Postponed as a result of the ash cloud that was troubling Europe in April, the United Nations Cocoa Conference is finally being hold under the auspices of the UNCTAD at the Palais des Nations in Geneva on 21-25 June. After more than 18 months of preparatory meetings by the Working Group for a future International Cocoa Agreement, together with the producing and consuming members of the ICCO, the aim of the conference is to adopt a new International Cocoa Agreement.
The draft text for this agreement, which was prepared by the Working Group and which will be negotiated at the Conference by delegations of governments of cocoa importing and cocoa exporting countries, addresses the following key issues:
- A new structure to further improve the efficiency of the International Cocoa Organization, which administers the provisions and supervises the operation of the agreement.
- Reinforcement of a mandate for development of projects, recognizing their role in strengthening national cocoa economies and allowing them to better respond to evolving demand.
- The need to strive towards fair cocoa prices leading to equitable returns for both producers and consumers.
- Promotion of the quality of cocoa and the need to develop appropriate food-safety procedures in the sector.
- Development and implementation of strategies to enhance the capacity of local communities and small-scale farmers to benefit from cocoa production, thereby contributing to poverty alleviation.
- Dissemination of information on financial tools and services that could assist cocoa producers, including access to credit and the managing of price risk.
- Enhancement of market transparency by collecting, processing, and distributing data from both private and public sources, and increased cooperation between the ICCO and the private sector.
- Codification of ICCO cooperation with non-governmental organizations.
The Conference brings together delegations of governments producers and consumers of cocoa importing and cocoa exporting countries. It also provides a space for registered observer countries and organizations.
At the opening of the Conference Mr. Petko Draganov, Deputy Secretary-General of UNCTAD highlighted the importance of cocoa for the world economy and for its producers. The importance of cocoa to the world economy and, in particular to developing country producers, cannot be overestimated, he said, indicating that worldwide more than three million farmers depend on cocoa for a major part of their income.
At the forefront of the objectives of the future International Cocoa Agreement is the need to address the core problem of the low income levels of cocoa farmers. Mr. Draganov noted in this regard that as with other commodities, it is important for producers to develop their competitiveness in higher value processing activities. By moving up the value chain into manufacturing, marketing and sales, and into niche markets in organic and fair trade products, countries can capture more income from their participation in the chocolate industry.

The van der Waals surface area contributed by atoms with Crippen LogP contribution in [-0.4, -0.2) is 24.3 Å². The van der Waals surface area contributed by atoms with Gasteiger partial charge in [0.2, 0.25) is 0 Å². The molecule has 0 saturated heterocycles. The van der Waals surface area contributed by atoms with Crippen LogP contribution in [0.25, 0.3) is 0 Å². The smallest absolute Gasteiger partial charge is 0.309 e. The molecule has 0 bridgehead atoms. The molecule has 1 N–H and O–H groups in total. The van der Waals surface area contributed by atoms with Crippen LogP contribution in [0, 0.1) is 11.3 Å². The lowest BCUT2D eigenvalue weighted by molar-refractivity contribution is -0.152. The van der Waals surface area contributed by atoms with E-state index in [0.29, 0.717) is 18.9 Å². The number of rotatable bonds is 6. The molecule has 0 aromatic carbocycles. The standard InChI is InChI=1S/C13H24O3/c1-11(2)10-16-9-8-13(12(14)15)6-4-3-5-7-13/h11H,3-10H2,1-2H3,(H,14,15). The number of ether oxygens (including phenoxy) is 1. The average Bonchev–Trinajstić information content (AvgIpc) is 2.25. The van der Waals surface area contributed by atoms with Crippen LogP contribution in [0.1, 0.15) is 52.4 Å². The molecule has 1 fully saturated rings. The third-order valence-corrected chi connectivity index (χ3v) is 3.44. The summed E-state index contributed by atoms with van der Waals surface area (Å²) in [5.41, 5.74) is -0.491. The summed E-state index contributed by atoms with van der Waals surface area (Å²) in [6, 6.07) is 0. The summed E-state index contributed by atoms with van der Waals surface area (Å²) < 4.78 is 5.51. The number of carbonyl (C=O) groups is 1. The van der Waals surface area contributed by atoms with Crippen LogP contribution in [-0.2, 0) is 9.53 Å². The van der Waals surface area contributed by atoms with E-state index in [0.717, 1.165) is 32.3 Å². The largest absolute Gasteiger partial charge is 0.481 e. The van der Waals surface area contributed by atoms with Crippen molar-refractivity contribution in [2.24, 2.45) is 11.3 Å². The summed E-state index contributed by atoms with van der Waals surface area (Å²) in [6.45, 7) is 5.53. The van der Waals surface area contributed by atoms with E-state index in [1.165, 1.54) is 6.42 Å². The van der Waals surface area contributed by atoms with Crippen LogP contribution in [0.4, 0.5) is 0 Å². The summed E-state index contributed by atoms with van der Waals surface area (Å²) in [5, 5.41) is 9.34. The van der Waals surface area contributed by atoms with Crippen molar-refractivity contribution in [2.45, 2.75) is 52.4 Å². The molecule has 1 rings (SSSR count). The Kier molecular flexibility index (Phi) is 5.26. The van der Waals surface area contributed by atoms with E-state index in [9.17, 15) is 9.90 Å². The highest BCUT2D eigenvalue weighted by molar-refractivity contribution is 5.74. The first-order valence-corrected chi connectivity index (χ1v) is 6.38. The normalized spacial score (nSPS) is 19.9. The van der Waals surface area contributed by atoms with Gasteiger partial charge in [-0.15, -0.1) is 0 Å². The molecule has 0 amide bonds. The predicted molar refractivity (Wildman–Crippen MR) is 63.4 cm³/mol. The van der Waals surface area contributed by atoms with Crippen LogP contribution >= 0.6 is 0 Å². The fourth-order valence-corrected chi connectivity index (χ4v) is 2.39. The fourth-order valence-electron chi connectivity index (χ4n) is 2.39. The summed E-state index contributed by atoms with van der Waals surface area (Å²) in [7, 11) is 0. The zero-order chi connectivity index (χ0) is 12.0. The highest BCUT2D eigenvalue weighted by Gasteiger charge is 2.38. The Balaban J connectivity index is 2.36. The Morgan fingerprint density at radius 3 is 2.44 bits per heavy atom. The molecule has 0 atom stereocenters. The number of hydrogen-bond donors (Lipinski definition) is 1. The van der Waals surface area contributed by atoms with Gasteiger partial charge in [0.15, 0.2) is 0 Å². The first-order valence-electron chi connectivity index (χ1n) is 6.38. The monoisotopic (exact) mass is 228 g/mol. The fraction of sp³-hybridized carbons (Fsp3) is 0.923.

He also uttered that the new Agreement should reflect the need for sustainable conditions in the cocoa industry. … in a world in which demand for commodities is increasing through new market opportunities and population growth, we must be vigilant that today´s conditions for production — including for example, water and soil resources — are used in a way that ensures the continuation of cocoa production for tomorrow. However, sustainability also refers to prices, which impact poverty, and the investment decisions of poor farmers. Price stability is as important as decent prices, if farmers are to sustain their livelihoods from cocoa production and be able to invest in more efficient production techniques. By addressing issues of sustainability now, we hope that cocoa, and commodity economies in general, will make a long-term and valuable contribution to growth and development in producing and exporting countries.
Other speakers included Mr. Jindrich Fialka (Czech Republic), Chair of the Council, Mr. St-Cyr Djikalou (Côte d’Ivoire), Spokesperson for the Producers, Mr. Ewald Wermuth (Netherlands), Spokesperson for the Consumers, and Dr. Jan Vingerhoets, Executive Director of ICCO
More information, including webcasts, is available online.
For the programme of the conference, click here.